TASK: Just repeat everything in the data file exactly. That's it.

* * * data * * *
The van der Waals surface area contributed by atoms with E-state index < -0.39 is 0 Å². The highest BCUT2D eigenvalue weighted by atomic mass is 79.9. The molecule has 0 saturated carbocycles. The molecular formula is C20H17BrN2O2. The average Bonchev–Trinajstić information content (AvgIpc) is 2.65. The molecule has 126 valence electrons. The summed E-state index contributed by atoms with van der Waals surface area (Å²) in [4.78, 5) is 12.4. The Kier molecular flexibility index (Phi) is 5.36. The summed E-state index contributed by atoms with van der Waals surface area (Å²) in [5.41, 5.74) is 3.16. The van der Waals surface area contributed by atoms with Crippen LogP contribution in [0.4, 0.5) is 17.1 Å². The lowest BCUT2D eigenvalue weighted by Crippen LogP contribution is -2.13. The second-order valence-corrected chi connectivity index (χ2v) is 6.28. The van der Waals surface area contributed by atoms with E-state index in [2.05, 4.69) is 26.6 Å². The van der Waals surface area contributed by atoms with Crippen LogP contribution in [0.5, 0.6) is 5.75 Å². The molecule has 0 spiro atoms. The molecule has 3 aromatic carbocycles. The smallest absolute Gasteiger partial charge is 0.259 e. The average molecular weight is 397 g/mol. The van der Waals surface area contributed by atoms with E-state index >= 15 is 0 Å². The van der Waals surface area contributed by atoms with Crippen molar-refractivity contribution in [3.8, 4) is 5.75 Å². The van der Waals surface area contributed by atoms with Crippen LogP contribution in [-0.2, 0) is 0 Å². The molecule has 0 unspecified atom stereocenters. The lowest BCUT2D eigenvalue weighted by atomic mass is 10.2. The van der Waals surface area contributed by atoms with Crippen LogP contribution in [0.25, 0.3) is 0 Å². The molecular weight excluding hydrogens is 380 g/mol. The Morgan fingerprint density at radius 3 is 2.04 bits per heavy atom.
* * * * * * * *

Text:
The van der Waals surface area contributed by atoms with E-state index < -0.39 is 0 Å². The highest BCUT2D eigenvalue weighted by atomic mass is 79.9. The molecule has 0 saturated carbocycles. The molecular formula is C20H17BrN2O2. The average Bonchev–Trinajstić information content (AvgIpc) is 2.65. The molecule has 126 valence electrons. The summed E-state index contributed by atoms with van der Waals surface area (Å²) in [4.78, 5) is 12.4. The Kier molecular flexibility index (Phi) is 5.36. The summed E-state index contributed by atoms with van der Waals surface area (Å²) in [5.41, 5.74) is 3.16. The van der Waals surface area contributed by atoms with Crippen LogP contribution in [0.4, 0.5) is 17.1 Å². The lowest BCUT2D eigenvalue weighted by Crippen LogP contribution is -2.13. The second-order valence-corrected chi connectivity index (χ2v) is 6.28. The van der Waals surface area contributed by atoms with E-state index in [2.05, 4.69) is 26.6 Å². The van der Waals surface area contributed by atoms with Crippen LogP contribution in [0.5, 0.6) is 5.75 Å². The molecule has 0 spiro atoms. The molecule has 3 aromatic carbocycles. The smallest absolute Gasteiger partial charge is 0.259 e. The average molecular weight is 397 g/mol. The van der Waals surface area contributed by atoms with E-state index >= 15 is 0 Å². The van der Waals surface area contributed by atoms with Crippen molar-refractivity contribution in [3.8, 4) is 5.75 Å². The van der Waals surface area contributed by atoms with Crippen LogP contribution in [-0.2, 0) is 0 Å². The molecule has 0 unspecified atom stereocenters. The lowest BCUT2D eigenvalue weighted by atomic mass is 10.2. The van der Waals surface area contributed by atoms with Crippen LogP contribution in [0.25, 0.3) is 0 Å². The molecular weight excluding hydrogens is 380 g/mol. The Morgan fingerprint density at radius 3 is 2.04 bits per heavy atom.